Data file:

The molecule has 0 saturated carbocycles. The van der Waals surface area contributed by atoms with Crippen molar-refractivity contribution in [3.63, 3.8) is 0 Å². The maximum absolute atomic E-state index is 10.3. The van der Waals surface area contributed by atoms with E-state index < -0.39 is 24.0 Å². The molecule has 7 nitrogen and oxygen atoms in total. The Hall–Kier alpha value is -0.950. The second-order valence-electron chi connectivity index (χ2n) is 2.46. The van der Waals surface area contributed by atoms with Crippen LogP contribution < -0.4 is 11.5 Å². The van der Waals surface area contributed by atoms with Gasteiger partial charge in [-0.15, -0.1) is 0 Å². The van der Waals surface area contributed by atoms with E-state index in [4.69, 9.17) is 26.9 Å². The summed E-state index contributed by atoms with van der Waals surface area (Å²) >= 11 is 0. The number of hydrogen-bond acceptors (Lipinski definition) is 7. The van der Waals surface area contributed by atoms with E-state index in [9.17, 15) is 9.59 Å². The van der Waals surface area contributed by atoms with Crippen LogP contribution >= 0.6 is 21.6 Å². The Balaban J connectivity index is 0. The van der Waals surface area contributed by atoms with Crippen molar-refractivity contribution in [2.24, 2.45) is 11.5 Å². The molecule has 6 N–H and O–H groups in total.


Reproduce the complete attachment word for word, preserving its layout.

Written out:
The molecule has 0 saturated carbocycles. The van der Waals surface area contributed by atoms with Crippen molar-refractivity contribution in [3.63, 3.8) is 0 Å². The maximum absolute atomic E-state index is 10.3. The van der Waals surface area contributed by atoms with E-state index < -0.39 is 24.0 Å². The molecule has 7 nitrogen and oxygen atoms in total. The Hall–Kier alpha value is -0.950. The second-order valence-electron chi connectivity index (χ2n) is 2.46. The van der Waals surface area contributed by atoms with Crippen LogP contribution < -0.4 is 11.5 Å². The van der Waals surface area contributed by atoms with Gasteiger partial charge in [-0.15, -0.1) is 0 Å². The van der Waals surface area contributed by atoms with E-state index in [4.69, 9.17) is 26.9 Å². The summed E-state index contributed by atoms with van der Waals surface area (Å²) >= 11 is 0. The number of hydrogen-bond acceptors (Lipinski definition) is 7. The van der Waals surface area contributed by atoms with E-state index in [9.17, 15) is 9.59 Å². The van der Waals surface area contributed by atoms with Crippen LogP contribution >= 0.6 is 21.6 Å². The Balaban J connectivity index is 0. The van der Waals surface area contributed by atoms with Crippen molar-refractivity contribution in [2.24, 2.45) is 11.5 Å². The molecule has 6 N–H and O–H groups in total.